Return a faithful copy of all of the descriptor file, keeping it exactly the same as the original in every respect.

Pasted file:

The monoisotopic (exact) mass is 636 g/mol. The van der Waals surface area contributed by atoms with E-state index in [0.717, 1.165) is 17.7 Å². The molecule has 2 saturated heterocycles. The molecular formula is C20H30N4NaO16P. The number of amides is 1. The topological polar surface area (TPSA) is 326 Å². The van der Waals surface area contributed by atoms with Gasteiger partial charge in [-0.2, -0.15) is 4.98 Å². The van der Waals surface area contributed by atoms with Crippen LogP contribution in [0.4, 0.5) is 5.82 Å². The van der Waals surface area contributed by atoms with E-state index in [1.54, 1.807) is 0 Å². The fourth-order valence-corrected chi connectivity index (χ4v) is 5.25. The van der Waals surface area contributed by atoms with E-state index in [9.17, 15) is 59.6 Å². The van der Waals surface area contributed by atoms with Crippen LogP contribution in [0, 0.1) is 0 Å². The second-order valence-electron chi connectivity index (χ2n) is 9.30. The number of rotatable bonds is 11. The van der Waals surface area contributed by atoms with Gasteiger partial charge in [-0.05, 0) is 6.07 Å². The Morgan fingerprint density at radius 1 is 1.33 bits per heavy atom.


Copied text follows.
The monoisotopic (exact) mass is 636 g/mol. The van der Waals surface area contributed by atoms with E-state index in [0.717, 1.165) is 17.7 Å². The molecule has 2 saturated heterocycles. The molecular formula is C20H30N4NaO16P. The number of amides is 1. The topological polar surface area (TPSA) is 326 Å². The van der Waals surface area contributed by atoms with Gasteiger partial charge in [-0.2, -0.15) is 4.98 Å². The van der Waals surface area contributed by atoms with Crippen LogP contribution in [0.4, 0.5) is 5.82 Å². The van der Waals surface area contributed by atoms with E-state index in [1.54, 1.807) is 0 Å². The fourth-order valence-corrected chi connectivity index (χ4v) is 5.25. The van der Waals surface area contributed by atoms with E-state index in [9.17, 15) is 59.6 Å². The van der Waals surface area contributed by atoms with Crippen LogP contribution in [0, 0.1) is 0 Å². The second-order valence-electron chi connectivity index (χ2n) is 9.30. The number of rotatable bonds is 11. The van der Waals surface area contributed by atoms with Gasteiger partial charge in [-0.05, 0) is 6.07 Å². The Morgan fingerprint density at radius 1 is 1.33 bits per heavy atom.